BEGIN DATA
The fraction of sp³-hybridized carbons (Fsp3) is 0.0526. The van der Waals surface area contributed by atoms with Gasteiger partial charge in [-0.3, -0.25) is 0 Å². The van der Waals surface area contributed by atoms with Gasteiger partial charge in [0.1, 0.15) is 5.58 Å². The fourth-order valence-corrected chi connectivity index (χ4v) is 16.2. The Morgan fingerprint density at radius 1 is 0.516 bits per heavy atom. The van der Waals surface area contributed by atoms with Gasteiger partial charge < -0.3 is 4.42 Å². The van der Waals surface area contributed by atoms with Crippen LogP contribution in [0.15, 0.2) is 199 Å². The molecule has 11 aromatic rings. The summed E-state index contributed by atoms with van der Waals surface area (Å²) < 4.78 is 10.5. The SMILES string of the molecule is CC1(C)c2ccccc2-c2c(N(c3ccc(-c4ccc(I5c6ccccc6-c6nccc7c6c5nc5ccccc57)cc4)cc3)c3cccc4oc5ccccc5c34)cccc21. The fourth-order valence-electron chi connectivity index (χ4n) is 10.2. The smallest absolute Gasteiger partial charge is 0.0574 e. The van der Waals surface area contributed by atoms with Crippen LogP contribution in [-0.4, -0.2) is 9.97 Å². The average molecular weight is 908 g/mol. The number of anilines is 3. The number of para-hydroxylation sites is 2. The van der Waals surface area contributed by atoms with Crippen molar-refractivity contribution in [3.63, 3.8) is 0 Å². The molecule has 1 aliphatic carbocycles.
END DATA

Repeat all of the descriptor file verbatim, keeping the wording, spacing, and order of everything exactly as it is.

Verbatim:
The fraction of sp³-hybridized carbons (Fsp3) is 0.0526. The van der Waals surface area contributed by atoms with Gasteiger partial charge in [-0.3, -0.25) is 0 Å². The van der Waals surface area contributed by atoms with Gasteiger partial charge in [0.1, 0.15) is 5.58 Å². The fourth-order valence-corrected chi connectivity index (χ4v) is 16.2. The Morgan fingerprint density at radius 1 is 0.516 bits per heavy atom. The van der Waals surface area contributed by atoms with Gasteiger partial charge < -0.3 is 4.42 Å². The van der Waals surface area contributed by atoms with Crippen LogP contribution in [0.15, 0.2) is 199 Å². The molecule has 11 aromatic rings. The summed E-state index contributed by atoms with van der Waals surface area (Å²) < 4.78 is 10.5. The SMILES string of the molecule is CC1(C)c2ccccc2-c2c(N(c3ccc(-c4ccc(I5c6ccccc6-c6nccc7c6c5nc5ccccc57)cc4)cc3)c3cccc4oc5ccccc5c34)cccc21. The fourth-order valence-electron chi connectivity index (χ4n) is 10.2. The smallest absolute Gasteiger partial charge is 0.0574 e. The van der Waals surface area contributed by atoms with Crippen LogP contribution in [-0.4, -0.2) is 9.97 Å². The average molecular weight is 908 g/mol. The number of anilines is 3. The number of para-hydroxylation sites is 2. The van der Waals surface area contributed by atoms with Crippen molar-refractivity contribution in [3.63, 3.8) is 0 Å². The molecule has 1 aliphatic carbocycles.